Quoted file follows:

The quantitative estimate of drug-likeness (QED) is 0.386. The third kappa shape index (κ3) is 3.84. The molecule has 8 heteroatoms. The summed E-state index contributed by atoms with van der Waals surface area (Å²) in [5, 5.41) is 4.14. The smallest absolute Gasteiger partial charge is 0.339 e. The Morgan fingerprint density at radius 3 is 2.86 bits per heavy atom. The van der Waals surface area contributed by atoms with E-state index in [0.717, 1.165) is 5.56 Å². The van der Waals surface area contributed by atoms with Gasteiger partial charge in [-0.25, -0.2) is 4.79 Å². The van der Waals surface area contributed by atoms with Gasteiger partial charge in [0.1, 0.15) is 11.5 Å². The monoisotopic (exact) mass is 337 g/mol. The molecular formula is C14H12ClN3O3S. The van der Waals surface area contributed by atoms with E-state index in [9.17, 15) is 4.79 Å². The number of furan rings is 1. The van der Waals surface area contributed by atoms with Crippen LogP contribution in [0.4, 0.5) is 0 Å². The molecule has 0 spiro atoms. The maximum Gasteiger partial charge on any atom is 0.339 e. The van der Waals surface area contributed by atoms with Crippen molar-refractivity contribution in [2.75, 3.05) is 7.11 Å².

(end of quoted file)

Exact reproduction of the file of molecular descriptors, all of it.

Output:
The quantitative estimate of drug-likeness (QED) is 0.386. The third kappa shape index (κ3) is 3.84. The molecule has 8 heteroatoms. The summed E-state index contributed by atoms with van der Waals surface area (Å²) in [5, 5.41) is 4.14. The smallest absolute Gasteiger partial charge is 0.339 e. The Morgan fingerprint density at radius 3 is 2.86 bits per heavy atom. The van der Waals surface area contributed by atoms with E-state index in [0.717, 1.165) is 5.56 Å². The van der Waals surface area contributed by atoms with Gasteiger partial charge in [-0.25, -0.2) is 4.79 Å². The van der Waals surface area contributed by atoms with Gasteiger partial charge in [0.1, 0.15) is 11.5 Å². The monoisotopic (exact) mass is 337 g/mol. The molecular formula is C14H12ClN3O3S. The van der Waals surface area contributed by atoms with E-state index in [9.17, 15) is 4.79 Å². The number of furan rings is 1. The van der Waals surface area contributed by atoms with Crippen LogP contribution in [0.4, 0.5) is 0 Å². The molecule has 0 spiro atoms. The maximum Gasteiger partial charge on any atom is 0.339 e. The van der Waals surface area contributed by atoms with Crippen molar-refractivity contribution in [2.75, 3.05) is 7.11 Å².